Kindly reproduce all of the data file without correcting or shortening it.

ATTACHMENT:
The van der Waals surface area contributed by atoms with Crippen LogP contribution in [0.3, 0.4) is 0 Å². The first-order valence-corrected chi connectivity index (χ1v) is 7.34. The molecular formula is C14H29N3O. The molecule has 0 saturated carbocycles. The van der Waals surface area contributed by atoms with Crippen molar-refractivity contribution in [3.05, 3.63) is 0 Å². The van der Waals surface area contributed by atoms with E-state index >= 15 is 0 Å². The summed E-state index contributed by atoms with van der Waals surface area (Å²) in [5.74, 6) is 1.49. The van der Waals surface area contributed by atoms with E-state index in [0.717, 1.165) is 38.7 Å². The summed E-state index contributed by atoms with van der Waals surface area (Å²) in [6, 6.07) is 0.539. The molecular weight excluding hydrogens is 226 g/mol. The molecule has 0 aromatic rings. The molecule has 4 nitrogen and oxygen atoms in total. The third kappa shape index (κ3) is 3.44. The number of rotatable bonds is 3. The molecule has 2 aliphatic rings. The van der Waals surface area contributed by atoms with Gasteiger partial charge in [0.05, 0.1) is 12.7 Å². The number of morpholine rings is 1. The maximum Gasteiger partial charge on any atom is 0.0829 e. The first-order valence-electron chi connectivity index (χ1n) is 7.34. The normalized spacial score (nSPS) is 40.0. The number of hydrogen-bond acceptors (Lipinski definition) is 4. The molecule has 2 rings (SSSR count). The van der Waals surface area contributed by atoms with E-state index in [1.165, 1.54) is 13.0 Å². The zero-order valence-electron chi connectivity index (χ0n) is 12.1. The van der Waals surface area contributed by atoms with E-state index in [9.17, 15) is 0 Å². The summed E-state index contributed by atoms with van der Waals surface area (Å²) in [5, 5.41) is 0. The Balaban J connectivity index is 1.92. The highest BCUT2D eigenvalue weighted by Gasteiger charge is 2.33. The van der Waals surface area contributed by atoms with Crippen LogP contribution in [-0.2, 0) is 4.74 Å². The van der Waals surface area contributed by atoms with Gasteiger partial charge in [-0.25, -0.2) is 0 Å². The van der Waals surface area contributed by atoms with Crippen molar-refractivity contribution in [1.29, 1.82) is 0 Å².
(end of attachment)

The van der Waals surface area contributed by atoms with Crippen LogP contribution in [0.3, 0.4) is 0 Å². The first-order valence-corrected chi connectivity index (χ1v) is 7.34. The molecular formula is C14H29N3O. The molecule has 0 saturated carbocycles. The van der Waals surface area contributed by atoms with Crippen molar-refractivity contribution in [3.05, 3.63) is 0 Å². The van der Waals surface area contributed by atoms with E-state index >= 15 is 0 Å². The summed E-state index contributed by atoms with van der Waals surface area (Å²) in [5.74, 6) is 1.49. The van der Waals surface area contributed by atoms with E-state index in [0.717, 1.165) is 38.7 Å². The summed E-state index contributed by atoms with van der Waals surface area (Å²) in [6, 6.07) is 0.539. The molecular weight excluding hydrogens is 226 g/mol. The molecule has 0 aromatic rings. The molecule has 4 nitrogen and oxygen atoms in total. The third kappa shape index (κ3) is 3.44. The number of rotatable bonds is 3. The molecule has 2 aliphatic rings. The van der Waals surface area contributed by atoms with Gasteiger partial charge in [0.05, 0.1) is 12.7 Å². The number of morpholine rings is 1. The maximum Gasteiger partial charge on any atom is 0.0829 e. The first-order valence-electron chi connectivity index (χ1n) is 7.34. The normalized spacial score (nSPS) is 40.0. The number of hydrogen-bond acceptors (Lipinski definition) is 4. The molecule has 2 rings (SSSR count). The van der Waals surface area contributed by atoms with E-state index in [1.165, 1.54) is 13.0 Å². The zero-order valence-electron chi connectivity index (χ0n) is 12.1. The van der Waals surface area contributed by atoms with E-state index in [9.17, 15) is 0 Å². The summed E-state index contributed by atoms with van der Waals surface area (Å²) in [5, 5.41) is 0. The Balaban J connectivity index is 1.92. The highest BCUT2D eigenvalue weighted by Gasteiger charge is 2.33. The van der Waals surface area contributed by atoms with Crippen LogP contribution in [-0.2, 0) is 4.74 Å². The van der Waals surface area contributed by atoms with Gasteiger partial charge in [-0.25, -0.2) is 0 Å². The van der Waals surface area contributed by atoms with Crippen molar-refractivity contribution in [1.29, 1.82) is 0 Å².